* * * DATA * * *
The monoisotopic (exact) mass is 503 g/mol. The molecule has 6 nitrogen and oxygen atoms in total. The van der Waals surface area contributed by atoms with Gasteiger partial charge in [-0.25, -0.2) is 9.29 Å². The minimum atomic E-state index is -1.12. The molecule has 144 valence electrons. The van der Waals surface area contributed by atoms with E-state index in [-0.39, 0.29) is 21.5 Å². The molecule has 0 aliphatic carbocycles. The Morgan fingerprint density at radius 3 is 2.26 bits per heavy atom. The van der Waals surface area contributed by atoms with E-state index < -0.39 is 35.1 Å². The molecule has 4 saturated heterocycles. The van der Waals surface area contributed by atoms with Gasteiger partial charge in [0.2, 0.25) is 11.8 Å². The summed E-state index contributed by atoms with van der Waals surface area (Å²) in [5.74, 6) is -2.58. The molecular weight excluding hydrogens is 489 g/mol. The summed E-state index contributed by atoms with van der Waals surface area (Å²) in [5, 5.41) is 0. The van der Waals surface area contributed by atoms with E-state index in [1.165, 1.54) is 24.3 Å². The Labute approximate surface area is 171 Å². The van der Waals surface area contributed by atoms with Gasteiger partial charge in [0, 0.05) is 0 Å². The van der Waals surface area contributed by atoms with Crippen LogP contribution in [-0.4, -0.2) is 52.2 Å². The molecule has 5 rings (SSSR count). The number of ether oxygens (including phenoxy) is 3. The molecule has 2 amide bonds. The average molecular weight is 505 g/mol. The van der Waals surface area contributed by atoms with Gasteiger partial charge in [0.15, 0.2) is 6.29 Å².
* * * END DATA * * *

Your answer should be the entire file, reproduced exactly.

The monoisotopic (exact) mass is 503 g/mol. The molecule has 6 nitrogen and oxygen atoms in total. The van der Waals surface area contributed by atoms with Gasteiger partial charge in [-0.25, -0.2) is 9.29 Å². The minimum atomic E-state index is -1.12. The molecule has 144 valence electrons. The van der Waals surface area contributed by atoms with E-state index in [-0.39, 0.29) is 21.5 Å². The molecule has 0 aliphatic carbocycles. The Morgan fingerprint density at radius 3 is 2.26 bits per heavy atom. The van der Waals surface area contributed by atoms with E-state index < -0.39 is 35.1 Å². The molecule has 4 saturated heterocycles. The van der Waals surface area contributed by atoms with Gasteiger partial charge in [0.2, 0.25) is 11.8 Å². The summed E-state index contributed by atoms with van der Waals surface area (Å²) in [5.74, 6) is -2.58. The molecular weight excluding hydrogens is 489 g/mol. The summed E-state index contributed by atoms with van der Waals surface area (Å²) in [5, 5.41) is 0. The van der Waals surface area contributed by atoms with E-state index in [1.165, 1.54) is 24.3 Å². The Labute approximate surface area is 171 Å². The van der Waals surface area contributed by atoms with Gasteiger partial charge in [0, 0.05) is 0 Å². The van der Waals surface area contributed by atoms with Crippen LogP contribution in [-0.4, -0.2) is 52.2 Å². The molecule has 5 rings (SSSR count). The number of ether oxygens (including phenoxy) is 3. The molecule has 2 amide bonds. The average molecular weight is 505 g/mol. The van der Waals surface area contributed by atoms with Gasteiger partial charge in [0.15, 0.2) is 6.29 Å².